As you’ve probably heard, the Affordable Care Act is facing a future that could be charitably described as “uncertain.” With Donald Trump set to assume the presidency and Republicans in control of both houses of Congress, all it will take is some procedural hoop-jumping on the part of the GOP to pass a bill that will do extensive damage to the ACA’s fundamental support structure — a bill that Trump has said he will sign. Even so, with that dire prognosis looming, the ACA has been getting some pretty decent news of late.
Despite the palpable Republican enthusiasm to kill the law, or perhaps because of it, people are signing up for coverage in droves. This year’s open enrollment period saw 400,000 more people sign up than last year. While other factors almost certainly contribute to the increase in enrollment (the fine for declining coverage is now over $2,000, for example), it’s reasonable to surmise that people are rushing to get health coverage while they still can. Insurers are already locked in to marketplace participation in 2017, so signing up for coverage now guarantees at least a year’s worth of insurance coverage (and subsidies to help pay for it).
This has to be welcome news for insurers, some of whom have backed away from participation in the Obamacare marketplaces due to excessive financial losses. A new report from Standard & Poor's projected that 2017 will actually be a pretty good year for the ACA and for insurers participating in the marketplaces, “with more insurers getting close to breakeven or better.” What the insurers want from the Obamacare marketplaces is for more healthy people to sign up and pay for coverage. This report suggests that might happen.
As for those who’ve already benefitted from the ACA, the Urban Institute just put out a big study breaking down what kinds of people have gained coverage over the past few years. It found that there’s been a nearly 40 percent drop in the national uninsured rate since 2010, and that “men and women of all ages and across race, ethnicity, and education levels benefited from gains in coverage.” Significantly, the report found a major disparity in coverage gains when comparing states that cooperated with ACA implementation and those that did not: “States that expanded Medicaid under the ACA saw larger percentage reductions in their number of uninsured residents than did states that chose to not expand Medicaid (45 percent compared with 29 percent).”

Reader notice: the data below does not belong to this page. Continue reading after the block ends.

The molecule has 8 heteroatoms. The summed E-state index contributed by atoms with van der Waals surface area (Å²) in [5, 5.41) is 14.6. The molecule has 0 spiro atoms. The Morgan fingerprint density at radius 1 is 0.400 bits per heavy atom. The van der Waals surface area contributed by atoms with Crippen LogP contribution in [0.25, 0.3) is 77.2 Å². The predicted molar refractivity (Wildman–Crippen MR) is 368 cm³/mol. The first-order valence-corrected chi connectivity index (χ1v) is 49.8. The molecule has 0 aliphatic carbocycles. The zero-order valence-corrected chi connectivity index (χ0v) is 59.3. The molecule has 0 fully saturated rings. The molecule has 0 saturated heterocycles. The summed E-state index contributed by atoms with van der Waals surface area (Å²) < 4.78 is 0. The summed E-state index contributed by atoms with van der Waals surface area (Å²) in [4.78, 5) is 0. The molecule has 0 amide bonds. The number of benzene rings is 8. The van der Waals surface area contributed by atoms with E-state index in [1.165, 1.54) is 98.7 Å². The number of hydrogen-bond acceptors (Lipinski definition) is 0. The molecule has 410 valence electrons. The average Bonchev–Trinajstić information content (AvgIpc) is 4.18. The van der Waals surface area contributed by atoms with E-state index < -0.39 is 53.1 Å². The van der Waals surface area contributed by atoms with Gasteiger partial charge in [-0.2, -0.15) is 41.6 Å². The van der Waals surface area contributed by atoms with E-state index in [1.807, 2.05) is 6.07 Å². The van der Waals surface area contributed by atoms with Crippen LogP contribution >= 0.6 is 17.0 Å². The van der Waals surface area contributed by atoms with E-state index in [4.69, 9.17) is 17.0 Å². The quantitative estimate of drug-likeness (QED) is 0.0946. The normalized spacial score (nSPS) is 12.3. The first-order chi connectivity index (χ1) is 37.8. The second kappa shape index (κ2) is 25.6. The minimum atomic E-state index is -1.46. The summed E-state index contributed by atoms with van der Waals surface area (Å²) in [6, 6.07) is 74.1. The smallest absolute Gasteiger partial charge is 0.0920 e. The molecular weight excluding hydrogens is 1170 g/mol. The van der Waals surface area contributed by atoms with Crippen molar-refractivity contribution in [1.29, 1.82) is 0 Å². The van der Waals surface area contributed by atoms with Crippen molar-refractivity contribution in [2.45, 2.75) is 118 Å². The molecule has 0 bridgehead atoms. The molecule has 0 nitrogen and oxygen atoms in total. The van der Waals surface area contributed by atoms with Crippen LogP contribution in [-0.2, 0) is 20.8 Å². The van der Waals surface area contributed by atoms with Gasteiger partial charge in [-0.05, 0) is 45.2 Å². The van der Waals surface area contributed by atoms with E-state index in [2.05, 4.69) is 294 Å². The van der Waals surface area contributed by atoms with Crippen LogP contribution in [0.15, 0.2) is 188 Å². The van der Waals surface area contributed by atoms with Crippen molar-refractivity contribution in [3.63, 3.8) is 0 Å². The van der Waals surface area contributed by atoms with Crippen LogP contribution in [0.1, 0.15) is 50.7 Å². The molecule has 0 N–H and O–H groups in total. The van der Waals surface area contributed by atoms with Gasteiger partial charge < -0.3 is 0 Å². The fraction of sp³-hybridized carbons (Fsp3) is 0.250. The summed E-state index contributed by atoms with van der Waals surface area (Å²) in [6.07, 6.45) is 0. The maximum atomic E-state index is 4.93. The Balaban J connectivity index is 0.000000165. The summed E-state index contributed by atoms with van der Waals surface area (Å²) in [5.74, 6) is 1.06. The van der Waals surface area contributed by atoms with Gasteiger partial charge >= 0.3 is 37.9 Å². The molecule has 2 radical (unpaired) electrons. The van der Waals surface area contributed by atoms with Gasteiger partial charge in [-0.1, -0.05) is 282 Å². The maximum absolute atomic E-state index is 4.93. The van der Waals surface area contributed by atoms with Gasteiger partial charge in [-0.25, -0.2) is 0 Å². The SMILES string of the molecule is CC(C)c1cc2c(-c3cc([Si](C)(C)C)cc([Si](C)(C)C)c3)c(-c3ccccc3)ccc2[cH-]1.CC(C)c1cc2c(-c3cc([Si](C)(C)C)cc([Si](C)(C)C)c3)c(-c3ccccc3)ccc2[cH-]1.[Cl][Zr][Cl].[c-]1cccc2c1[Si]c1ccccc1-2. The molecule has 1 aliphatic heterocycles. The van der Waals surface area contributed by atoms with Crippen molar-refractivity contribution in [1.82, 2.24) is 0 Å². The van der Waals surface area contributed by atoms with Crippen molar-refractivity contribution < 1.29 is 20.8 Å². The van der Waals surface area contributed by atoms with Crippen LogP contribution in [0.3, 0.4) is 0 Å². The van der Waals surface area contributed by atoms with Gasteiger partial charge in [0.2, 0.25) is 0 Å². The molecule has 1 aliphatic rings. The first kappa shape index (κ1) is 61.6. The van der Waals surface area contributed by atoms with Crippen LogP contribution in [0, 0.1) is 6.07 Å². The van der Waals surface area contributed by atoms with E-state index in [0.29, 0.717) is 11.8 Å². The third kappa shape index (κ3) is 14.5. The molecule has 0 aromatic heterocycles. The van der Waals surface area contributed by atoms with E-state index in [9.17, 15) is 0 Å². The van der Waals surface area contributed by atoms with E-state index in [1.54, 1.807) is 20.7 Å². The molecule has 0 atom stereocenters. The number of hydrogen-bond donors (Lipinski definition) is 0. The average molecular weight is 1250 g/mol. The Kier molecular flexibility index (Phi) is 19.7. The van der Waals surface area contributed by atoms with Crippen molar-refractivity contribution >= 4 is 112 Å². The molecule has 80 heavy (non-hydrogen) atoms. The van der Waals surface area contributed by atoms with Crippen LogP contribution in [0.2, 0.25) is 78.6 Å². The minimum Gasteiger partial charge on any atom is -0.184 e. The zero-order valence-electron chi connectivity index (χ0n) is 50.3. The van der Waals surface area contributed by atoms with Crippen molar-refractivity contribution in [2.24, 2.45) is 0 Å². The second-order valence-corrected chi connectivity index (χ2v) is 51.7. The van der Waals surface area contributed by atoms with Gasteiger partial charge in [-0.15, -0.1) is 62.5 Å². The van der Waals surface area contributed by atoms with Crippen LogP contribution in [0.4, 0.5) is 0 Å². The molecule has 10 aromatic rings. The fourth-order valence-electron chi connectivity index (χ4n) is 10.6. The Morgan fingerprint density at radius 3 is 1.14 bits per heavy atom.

All this positive data adds another layer of complication to the Republican plan to “repeal and delay” the ACA. Republicans like House Speaker Paul Ryan like to argue that the ACA is in a “death spiral” and that insurers are fleeing in droves. This rash of year-end data provides ammunition for the law’s supporters to make a plausible counterargument: More people are signing up for coverage, the marketplace outlook is getting better, and many millions of people have already benefited. No one should argue that the law is perfect (deductibles remain high), but it’s certainly not dying.
And again, there’s still no answer for what will comes after a Republican repeal. And even though the GOP has the tools at its disposal to repeal the ACA, there’s dissension within conservative ranks over what actually constitutes “repeal.” The Cato Institute’s Michael Cannon wrote this week that for the ACA to be truly “repealed,” you have to get rid of the law’s prohibitions against insurer discrimination based on pre-existing conditions. Republicans tend to get pretty wobbly on this point, given that this aspect of the ACA is extremely popular. The problem is that you can’t repeal the individual mandate and leave the preexisting conditions ban standing without causing havoc on the insurance markets.
Meanwhile, Republican voters are apparently beginning to reconsider their hardline opposition to the ACA now that repeal is actually staring them in the face. We’re already starting to see news reports about voters who cast their ballots for Trump but didn’t really expect him to follow through on his loud and repeated promises to ditch Obamacare.
Basically, the coming repeal fight will come down to two competing narratives. Republicans are arguing that getting rid of the ACA is good because they’re going to replace it with lots of freedom and a reform plan that is forever TBD. Obamacare supporters will make the case that the law is actually doing good stuff and getting better, and that a half-considered plan to repeal it will sow chaos in the insurance markets and throw millions of people into healthcare limbo.
Republicans are still likely to follow through on their plan to repeal the ACA, but Democrats can make a stronger case than before that repeal will do more harm than good.